When Karen looks back over her thirty-year career, it amazes her that many people believed in her and supported her, perhaps more than she believed in herself at certain points in time.
Their influence lives on not just because they believed in her, but also because through their example, they each taught her about important aspects of leadership. They showed how to get the best from people.
Karen is now paying forward what she has learned from those influential leaders, supporting people she believes in.
One thing she noticed was that good leaders were always learning and growing.
In his book Good Leaders Learn, Gerard Seijts reflects on 30-plus interviews with leaders, at various stages of their careers from different industries, sectors and countries. He concludes that, “…good leaders develop through constant learning about their personalities, relationships and careers, not to mention the leader they want to become.” And although there are no silver bullets for becoming a good leader–because everyone takes a custom-made path — the journeys of the leaders interviewed by Seijts revealed ten clear pathways for learning to lead: 👇🏽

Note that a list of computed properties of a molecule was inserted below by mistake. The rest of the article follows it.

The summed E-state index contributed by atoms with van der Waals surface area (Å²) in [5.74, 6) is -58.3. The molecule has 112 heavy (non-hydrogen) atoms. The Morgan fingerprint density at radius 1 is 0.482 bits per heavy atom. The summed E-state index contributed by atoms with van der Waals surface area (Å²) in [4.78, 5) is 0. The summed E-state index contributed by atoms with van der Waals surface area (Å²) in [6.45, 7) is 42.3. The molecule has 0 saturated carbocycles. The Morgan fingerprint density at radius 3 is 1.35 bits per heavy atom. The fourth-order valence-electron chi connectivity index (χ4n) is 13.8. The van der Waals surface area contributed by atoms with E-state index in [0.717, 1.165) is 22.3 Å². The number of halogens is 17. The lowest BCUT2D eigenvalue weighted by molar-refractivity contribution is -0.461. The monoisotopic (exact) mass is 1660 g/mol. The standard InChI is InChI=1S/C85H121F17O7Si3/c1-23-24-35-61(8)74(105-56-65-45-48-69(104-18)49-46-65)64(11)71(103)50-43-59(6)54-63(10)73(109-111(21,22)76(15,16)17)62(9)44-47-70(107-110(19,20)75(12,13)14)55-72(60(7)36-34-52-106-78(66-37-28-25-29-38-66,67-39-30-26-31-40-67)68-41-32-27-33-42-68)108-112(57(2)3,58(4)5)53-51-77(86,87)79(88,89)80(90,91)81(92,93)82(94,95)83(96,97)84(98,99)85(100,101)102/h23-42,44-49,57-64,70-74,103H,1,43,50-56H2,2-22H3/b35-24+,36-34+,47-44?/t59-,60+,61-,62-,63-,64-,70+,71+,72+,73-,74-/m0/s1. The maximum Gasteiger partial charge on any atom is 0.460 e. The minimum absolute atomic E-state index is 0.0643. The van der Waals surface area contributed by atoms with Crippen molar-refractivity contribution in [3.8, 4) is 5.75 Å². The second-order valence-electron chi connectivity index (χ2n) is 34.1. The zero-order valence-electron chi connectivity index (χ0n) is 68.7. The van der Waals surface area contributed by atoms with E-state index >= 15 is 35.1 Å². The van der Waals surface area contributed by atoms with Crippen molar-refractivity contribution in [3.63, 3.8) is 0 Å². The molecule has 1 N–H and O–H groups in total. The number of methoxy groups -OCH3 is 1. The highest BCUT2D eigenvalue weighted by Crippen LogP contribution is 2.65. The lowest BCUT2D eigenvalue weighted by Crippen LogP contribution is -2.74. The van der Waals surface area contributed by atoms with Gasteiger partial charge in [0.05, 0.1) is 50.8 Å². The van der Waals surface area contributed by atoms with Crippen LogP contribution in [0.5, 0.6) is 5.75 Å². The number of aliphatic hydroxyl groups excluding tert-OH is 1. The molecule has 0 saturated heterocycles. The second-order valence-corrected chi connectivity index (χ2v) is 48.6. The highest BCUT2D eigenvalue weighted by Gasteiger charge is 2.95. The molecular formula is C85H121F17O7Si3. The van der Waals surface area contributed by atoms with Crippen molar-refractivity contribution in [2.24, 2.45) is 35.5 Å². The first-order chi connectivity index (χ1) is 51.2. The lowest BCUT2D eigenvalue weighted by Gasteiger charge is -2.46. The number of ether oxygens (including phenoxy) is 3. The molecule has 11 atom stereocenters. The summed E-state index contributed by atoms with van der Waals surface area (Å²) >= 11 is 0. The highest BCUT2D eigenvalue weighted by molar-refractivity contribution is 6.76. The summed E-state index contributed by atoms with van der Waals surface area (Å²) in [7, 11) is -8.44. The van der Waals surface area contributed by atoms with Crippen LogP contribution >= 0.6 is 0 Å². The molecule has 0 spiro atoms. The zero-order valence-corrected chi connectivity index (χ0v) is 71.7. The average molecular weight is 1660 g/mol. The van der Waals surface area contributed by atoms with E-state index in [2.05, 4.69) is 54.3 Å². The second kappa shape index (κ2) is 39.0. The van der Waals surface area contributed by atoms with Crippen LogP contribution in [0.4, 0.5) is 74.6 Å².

✳️ Performing, or excelling in a role
✳️ Risking, or taking chances to lead and to learn
✳️ Stretching, or going beyond one’s own personal comfort zone
✳️ Learning, or taking the time to reflect on past events to discern the lessons they offer
✳️ Self-awareness, or deliberately seeking to know one’s personal strengths and weaknesses
✳️ Trusting, or relying on one’s abilities and those of others to build a reputation for being trustworthy
✳️ Adapting, or the ability to act appropriately in different situations
✳️ Mentoring, or learning from other leaders and role models how to develop as a leader
✳️ Observing, or watching others and oneself to better understand events and situations
✳️ Integrating, or having the capacity to see and understand the “big picture”
🙋 Which of these practices appeals to you? 🙋♀️
Best regards, Brian